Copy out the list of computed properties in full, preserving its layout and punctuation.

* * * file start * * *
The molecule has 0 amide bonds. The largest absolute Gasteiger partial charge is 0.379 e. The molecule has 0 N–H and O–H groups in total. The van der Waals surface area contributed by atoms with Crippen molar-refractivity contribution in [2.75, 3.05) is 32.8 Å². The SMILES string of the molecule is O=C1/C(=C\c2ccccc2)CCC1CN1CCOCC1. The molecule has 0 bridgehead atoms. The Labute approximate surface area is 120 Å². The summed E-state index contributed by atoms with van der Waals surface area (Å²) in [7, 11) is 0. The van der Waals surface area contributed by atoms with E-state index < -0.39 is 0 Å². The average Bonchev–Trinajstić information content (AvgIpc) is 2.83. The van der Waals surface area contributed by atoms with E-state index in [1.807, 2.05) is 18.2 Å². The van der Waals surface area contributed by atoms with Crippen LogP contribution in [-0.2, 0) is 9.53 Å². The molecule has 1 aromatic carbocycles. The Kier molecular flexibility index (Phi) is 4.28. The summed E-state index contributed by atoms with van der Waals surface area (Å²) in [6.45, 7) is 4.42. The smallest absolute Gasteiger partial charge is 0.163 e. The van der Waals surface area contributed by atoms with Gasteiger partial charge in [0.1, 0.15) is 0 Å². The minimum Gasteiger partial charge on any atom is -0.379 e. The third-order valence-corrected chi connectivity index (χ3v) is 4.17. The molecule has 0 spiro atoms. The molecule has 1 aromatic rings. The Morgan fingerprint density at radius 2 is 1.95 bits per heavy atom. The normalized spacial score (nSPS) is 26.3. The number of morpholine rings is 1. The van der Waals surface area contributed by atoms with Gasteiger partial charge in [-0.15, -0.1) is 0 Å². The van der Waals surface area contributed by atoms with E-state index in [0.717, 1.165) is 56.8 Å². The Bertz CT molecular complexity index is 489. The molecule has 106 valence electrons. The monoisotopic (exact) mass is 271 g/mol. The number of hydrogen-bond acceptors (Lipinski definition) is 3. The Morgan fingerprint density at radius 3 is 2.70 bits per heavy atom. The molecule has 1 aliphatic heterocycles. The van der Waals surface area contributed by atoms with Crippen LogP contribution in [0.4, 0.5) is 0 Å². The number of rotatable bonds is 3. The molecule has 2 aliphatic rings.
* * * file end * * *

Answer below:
The molecule has 0 amide bonds. The largest absolute Gasteiger partial charge is 0.379 e. The molecule has 0 N–H and O–H groups in total. The van der Waals surface area contributed by atoms with Crippen molar-refractivity contribution in [2.75, 3.05) is 32.8 Å². The SMILES string of the molecule is O=C1/C(=C\c2ccccc2)CCC1CN1CCOCC1. The molecule has 0 bridgehead atoms. The Labute approximate surface area is 120 Å². The summed E-state index contributed by atoms with van der Waals surface area (Å²) in [7, 11) is 0. The van der Waals surface area contributed by atoms with E-state index < -0.39 is 0 Å². The average Bonchev–Trinajstić information content (AvgIpc) is 2.83. The van der Waals surface area contributed by atoms with E-state index in [1.807, 2.05) is 18.2 Å². The van der Waals surface area contributed by atoms with Crippen LogP contribution in [-0.2, 0) is 9.53 Å². The molecule has 1 aromatic carbocycles. The Kier molecular flexibility index (Phi) is 4.28. The summed E-state index contributed by atoms with van der Waals surface area (Å²) in [6.45, 7) is 4.42. The smallest absolute Gasteiger partial charge is 0.163 e. The van der Waals surface area contributed by atoms with Gasteiger partial charge in [0.1, 0.15) is 0 Å². The minimum Gasteiger partial charge on any atom is -0.379 e. The third-order valence-corrected chi connectivity index (χ3v) is 4.17. The molecule has 0 spiro atoms. The molecule has 1 aromatic rings. The Morgan fingerprint density at radius 2 is 1.95 bits per heavy atom. The normalized spacial score (nSPS) is 26.3. The number of morpholine rings is 1. The van der Waals surface area contributed by atoms with Gasteiger partial charge in [-0.15, -0.1) is 0 Å². The van der Waals surface area contributed by atoms with E-state index in [0.717, 1.165) is 56.8 Å². The Bertz CT molecular complexity index is 489. The molecule has 106 valence electrons. The monoisotopic (exact) mass is 271 g/mol. The number of hydrogen-bond acceptors (Lipinski definition) is 3. The Morgan fingerprint density at radius 3 is 2.70 bits per heavy atom. The molecule has 1 aliphatic heterocycles. The van der Waals surface area contributed by atoms with Crippen LogP contribution in [0.4, 0.5) is 0 Å². The number of rotatable bonds is 3. The molecule has 2 aliphatic rings.